The reconciliation between Yosef and his brothers is one of the most eloquent scenes, not just of the Bible, but of all World literature.
Let’s review the facts. After having children with Leah and the 2 concubines, Yaakov finally has a son with his beloved Rachel, who he obviously spoils and overprotects above his brothers. Young Yosef begins to have dreams of greatness, which he tells to his brothers, and as such he wins their hatred.
One day Yaakov sends Yosef to look for his brothers who were delayed. Upon seeing him, they throw him in a well and want to kill him, but in the end they decide not to spill his blood themselves and instead sell him as a slave. They take the special coat that Yaakov had given only to him, stain it with blood, and go and tell Yaakov that Yosef was killed by a beast.
Imagine the pain of the old patriarch!
Jazal, our rabbis of blessed memory would say: “Midah keneged midah”, Yaakov had deceived his father and now his children deceive him.
Meanwhile, Yosef has various adventures filled with successes and failures, that bring him first to jail and then, thanks to his ability to interpret dreams, to become the number two of Egypt, after the Pharoah.
A tremendous drought makes the children of Yaakov go down to Egypt where they are received by Yosef, who they do not recognize. But he does recognize them. He deceives and mistreats them, even accusing the youngest, Biniamin, of thievery, wanting to put him in jail.
This is the moment when Vayigash, the parsha of the week, begins.
Yehuda, who interestingly will be the head of the tribe that will prevail in Israel, approaches and opens his mouth with a tremendous speech, in which he finally opens his heart and tells the truth, conveying all his feelings to someone he thinks is a stranger.
The biblical text reaches the climax when Yosef cannot contain himself. He asks all the Egyptians who are present to leave and cries out in perfect hebrew: “I am your brother Joseph, whom you sold into slavery”. Before his brothers’ faces of surprise and fear, he approaches them, hugs them and kisses them one by one, and asks them about their father Yaakov.
This is not an ordinary reconciliation. There is a river of lies, cruelty, and power struggles behind the story.
It seems to me that there are 2 basic elements that unlock this vicious circle that doesn’t lead us to anything but more destruction and more pain.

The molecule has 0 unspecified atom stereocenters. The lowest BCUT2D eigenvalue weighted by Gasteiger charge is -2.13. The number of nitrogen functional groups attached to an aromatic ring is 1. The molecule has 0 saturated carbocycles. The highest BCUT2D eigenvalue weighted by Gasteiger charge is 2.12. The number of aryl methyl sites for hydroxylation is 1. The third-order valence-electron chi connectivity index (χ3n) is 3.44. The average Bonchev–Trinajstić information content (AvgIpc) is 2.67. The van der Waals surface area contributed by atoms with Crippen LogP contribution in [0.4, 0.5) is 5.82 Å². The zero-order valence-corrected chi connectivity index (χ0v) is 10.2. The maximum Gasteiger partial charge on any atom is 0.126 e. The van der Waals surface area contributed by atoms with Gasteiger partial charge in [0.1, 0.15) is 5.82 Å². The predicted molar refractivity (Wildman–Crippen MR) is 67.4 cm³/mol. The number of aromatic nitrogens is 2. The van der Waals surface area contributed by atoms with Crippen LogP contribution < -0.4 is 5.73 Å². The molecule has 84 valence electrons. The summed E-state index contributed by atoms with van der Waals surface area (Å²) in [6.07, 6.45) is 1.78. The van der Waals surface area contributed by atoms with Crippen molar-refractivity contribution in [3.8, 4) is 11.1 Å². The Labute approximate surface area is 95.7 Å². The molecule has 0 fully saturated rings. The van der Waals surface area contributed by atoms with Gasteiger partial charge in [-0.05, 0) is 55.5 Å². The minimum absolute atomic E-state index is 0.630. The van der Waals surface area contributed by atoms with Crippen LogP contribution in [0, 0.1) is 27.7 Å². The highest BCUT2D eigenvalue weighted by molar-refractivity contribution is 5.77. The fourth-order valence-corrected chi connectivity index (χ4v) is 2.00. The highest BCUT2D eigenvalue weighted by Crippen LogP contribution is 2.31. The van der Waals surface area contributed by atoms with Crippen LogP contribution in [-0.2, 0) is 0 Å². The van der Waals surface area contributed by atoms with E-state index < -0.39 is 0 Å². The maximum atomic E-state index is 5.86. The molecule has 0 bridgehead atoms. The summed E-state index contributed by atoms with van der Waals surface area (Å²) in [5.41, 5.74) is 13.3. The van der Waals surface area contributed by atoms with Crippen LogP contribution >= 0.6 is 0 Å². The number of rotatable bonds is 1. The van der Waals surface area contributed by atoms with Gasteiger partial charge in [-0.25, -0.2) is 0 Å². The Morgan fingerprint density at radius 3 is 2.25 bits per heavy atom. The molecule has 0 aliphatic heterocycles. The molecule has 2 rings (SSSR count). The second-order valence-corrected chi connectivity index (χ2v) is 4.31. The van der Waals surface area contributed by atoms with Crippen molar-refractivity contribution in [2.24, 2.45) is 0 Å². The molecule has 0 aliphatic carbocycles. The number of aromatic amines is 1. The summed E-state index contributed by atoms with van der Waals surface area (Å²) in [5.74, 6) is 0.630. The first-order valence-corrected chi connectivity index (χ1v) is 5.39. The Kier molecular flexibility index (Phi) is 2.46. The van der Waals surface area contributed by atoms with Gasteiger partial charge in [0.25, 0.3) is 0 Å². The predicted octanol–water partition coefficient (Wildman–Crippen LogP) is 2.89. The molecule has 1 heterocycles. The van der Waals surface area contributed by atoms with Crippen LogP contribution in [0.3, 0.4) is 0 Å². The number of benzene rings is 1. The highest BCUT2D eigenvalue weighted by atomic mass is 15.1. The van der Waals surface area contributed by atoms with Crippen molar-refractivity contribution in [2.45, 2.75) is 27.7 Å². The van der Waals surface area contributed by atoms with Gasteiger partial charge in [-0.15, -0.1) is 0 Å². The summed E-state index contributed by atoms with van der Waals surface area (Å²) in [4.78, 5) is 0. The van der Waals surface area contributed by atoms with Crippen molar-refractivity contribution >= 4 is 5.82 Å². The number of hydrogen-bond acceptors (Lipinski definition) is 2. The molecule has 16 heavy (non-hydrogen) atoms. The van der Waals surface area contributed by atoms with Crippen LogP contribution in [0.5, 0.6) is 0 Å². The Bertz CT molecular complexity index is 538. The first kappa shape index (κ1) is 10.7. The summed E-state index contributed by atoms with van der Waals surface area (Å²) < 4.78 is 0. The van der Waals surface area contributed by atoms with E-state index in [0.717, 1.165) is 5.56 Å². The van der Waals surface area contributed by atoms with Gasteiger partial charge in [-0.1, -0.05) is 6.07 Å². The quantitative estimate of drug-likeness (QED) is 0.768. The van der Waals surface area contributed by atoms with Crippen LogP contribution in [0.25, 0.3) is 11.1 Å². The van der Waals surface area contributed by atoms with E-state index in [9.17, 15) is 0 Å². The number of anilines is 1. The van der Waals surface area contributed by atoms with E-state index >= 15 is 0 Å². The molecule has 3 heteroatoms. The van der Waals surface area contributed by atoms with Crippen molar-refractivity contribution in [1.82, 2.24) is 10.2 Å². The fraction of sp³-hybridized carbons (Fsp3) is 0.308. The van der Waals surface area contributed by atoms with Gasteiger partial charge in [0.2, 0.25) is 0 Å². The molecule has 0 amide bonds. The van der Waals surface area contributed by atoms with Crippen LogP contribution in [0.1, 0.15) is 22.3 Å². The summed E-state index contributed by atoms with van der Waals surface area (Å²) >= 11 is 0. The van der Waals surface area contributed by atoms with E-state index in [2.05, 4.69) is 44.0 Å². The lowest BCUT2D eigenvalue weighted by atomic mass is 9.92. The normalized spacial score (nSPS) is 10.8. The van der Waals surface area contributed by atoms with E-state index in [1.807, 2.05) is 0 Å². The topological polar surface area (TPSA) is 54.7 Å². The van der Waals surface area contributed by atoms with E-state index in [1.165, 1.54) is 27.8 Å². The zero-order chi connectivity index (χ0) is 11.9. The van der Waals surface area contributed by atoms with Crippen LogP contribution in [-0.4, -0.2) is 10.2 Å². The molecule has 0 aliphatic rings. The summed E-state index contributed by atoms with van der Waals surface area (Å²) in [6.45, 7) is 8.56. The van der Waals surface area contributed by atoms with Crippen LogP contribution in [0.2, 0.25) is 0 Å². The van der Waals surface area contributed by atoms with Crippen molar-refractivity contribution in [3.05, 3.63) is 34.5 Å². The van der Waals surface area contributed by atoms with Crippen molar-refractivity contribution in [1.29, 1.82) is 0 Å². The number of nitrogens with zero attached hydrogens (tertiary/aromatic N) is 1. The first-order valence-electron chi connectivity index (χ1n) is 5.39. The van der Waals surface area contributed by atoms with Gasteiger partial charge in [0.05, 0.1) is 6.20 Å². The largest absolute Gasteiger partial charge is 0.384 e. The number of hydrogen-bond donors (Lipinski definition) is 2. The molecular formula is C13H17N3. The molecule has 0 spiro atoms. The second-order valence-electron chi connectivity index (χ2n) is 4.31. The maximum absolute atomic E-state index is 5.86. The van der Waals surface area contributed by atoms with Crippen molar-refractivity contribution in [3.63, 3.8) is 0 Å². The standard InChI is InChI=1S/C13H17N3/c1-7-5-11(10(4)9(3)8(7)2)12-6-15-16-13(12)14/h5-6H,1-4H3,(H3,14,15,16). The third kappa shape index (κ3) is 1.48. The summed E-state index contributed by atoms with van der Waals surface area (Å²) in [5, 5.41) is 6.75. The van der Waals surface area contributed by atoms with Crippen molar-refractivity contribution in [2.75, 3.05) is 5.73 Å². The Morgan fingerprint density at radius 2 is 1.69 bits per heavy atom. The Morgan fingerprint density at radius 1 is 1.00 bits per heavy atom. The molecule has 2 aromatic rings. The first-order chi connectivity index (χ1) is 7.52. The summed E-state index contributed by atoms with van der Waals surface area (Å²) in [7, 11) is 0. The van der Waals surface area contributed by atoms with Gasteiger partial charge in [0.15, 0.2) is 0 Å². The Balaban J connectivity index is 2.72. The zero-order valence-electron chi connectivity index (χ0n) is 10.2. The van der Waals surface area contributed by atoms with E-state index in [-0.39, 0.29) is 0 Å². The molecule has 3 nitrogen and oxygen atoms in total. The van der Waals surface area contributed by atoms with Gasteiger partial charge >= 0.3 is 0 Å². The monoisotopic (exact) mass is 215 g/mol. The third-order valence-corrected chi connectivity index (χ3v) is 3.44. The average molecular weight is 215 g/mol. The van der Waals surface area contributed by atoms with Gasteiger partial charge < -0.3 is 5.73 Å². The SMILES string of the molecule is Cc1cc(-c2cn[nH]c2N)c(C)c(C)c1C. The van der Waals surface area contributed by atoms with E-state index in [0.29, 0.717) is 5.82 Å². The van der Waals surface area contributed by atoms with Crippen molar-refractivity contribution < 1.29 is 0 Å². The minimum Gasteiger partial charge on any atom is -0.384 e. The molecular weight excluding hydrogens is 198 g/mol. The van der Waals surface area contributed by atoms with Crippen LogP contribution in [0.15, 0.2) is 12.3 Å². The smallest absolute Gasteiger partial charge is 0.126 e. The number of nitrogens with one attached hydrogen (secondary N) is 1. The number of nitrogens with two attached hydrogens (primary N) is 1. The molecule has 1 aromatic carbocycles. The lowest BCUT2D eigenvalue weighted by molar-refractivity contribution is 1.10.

There are 2 basic elements, not only in this masterpiece of world literature, but in every relationship among human beings.
The first element is the Truth. Every lie has short legs. Every half truth is a whole lie.
If one wants to create a constructive relationship, one should stop lying, stop hiding, and stop playing poker hiding aces up the sleave. One should stop saying one thing to their face and another behind their back.
Maybe one thinks of oneself as very clever, but according to my interpretation of Torah, it will inevitably lead to failure. One can spend their whole life hiding, escaping, and deceiving. And life fades away to the other side, while all one’s energy is squandered in fighting instead of being turned towards creative and constructive projects.
The truth of looking in the eyes and saying: I’m not playing a dirty, hidden game; I am not going behind your back; I am not making you step on a stick to do you harm.
The head on truth can be hard, but the traitorous lie is always destructive.
The second basic element that I think unlocked the relationship between Yosef and his brothers and is capable of unlocking every human relationship is Love.
I don’t say it in the illusory sense of flowers and birds. Love is a human being’s most basic sense and, at the same time, is the most direct channel to God.
When Yehuda spoke from his heart, he broke all the shields that concealed the heart of his brother Yosef, and was able to touch him, and was able to move him.
Things can be done for many reasons and human behavior may have many motivations. Many times we act for our own interest, for convenience, for power, to be accepted or to not be rejected, out of fear or shame. But when we act for love, we only open doors, I think, helped by the very Shechina.
Chesed v´Emet, Truth and Love, are like the salt and pepper to spice up life with meaning.
Interestingly, the group of people of the Chevra Kadisha that deal with preparing and burying the dead are called Chesed v´Emet, as if there were no more truth than our own life limit; as if there were no more selfless love than that which is given to one who cannot repay it.
Yehuda addressed Yosef with Chesed and with Emet. He reached his soul and started from there, another story.
Truth and Love are the 2 pillars that we should use if we want to reconcile ourselves with life.
Do we want to?